Yet a puzzling finding of the survey is that there is a disconnect between what firms say matter to them and what they measure. While 80 percent or more of every segment of small firms said that client satisfaction ratings were a key part of how they measure success,  barely 40 percent actually track that metric.

Priorities for Investment

When small firms were asked where they are most likely to invest additional funds in the coming year, the top areas they listed were business development/marketing and technology/infrastructure.

To the extent firms are making changes (or understand the need to do so), the primary motivators are to improve the quality of the services they offer, to respond to the overall legal climate, and to reduce their costs.

Sources of Competition

Small firms see their primary sources of competition as other firms of similar size and significantly larger firms that compete for the same clients. Relatively few see pro se consumers or do-it-yourself websites as primary sources of competition, although solos are the most likely to consider these as competitors.

While this finding is consistent with the survey’s findings in past years, the survey’s authors say it seems to be at odds with the findings of another TR survey of of how consumers search for legal help. It found that only six in 10 potential clients even contact a legal professional, instead handling their matter pro se or through a DIY site.

Also notable is that concern about DIY sites as competitors is down from last year, when 17 percent of respondents cited them as competition. This year, that fell to 12 percent.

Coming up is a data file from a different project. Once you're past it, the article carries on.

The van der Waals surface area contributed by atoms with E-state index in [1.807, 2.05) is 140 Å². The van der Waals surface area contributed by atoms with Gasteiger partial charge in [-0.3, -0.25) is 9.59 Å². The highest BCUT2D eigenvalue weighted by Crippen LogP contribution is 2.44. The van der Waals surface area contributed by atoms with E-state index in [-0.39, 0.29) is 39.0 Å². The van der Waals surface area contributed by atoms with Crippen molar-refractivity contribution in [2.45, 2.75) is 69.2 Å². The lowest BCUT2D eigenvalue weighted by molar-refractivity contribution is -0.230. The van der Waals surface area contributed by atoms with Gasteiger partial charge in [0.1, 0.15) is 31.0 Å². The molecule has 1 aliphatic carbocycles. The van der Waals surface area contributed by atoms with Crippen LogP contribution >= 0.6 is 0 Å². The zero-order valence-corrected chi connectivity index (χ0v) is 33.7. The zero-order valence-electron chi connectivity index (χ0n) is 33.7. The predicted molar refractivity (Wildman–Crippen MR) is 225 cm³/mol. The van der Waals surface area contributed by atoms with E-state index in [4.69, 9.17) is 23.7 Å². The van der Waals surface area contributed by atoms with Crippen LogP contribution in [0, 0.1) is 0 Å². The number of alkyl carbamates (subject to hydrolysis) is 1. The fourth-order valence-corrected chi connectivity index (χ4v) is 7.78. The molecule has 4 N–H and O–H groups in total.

Where the Time Goes

The survey underscored a fact that small firm lawyers well understand — that only a portion of their day goes to billable work. Overall, small firm lawyers spend 60 percent of a day doing legal work. The percentage is slightly lower for solos and slightly higher for those in larger firms.

The remainder of a small-firm lawyer’s day is spent running the firm, managing finances, and going after clients. That means, the report says, that a lawyer working a 10-hour day will have, at best, only six hours for which they might eventually get paid.

And most lawyers will tell you that it is highly unlikely that they will actually collect money from clients for each of those potentially billable hours. By the time the we account for leakage due to poor timekeeping practices, discounts and write-downs offered by the lawyer to address perceived client concerns, and client pushback on the final invoice, the proportion of each working day for which a lawyer will ultimately be paid dwindles quickly.

This finding is more generous in its billable time allotment than that of the 2017 Clio Legal Trends Report, which found that lawyers spend only 2.3 hours, or 29 percent, of a workday on billable tasks.

This is the third year TR conducted this survey of small law firms. To read more about the prior years’ surveys, see:

2017 Survey

2016 Survey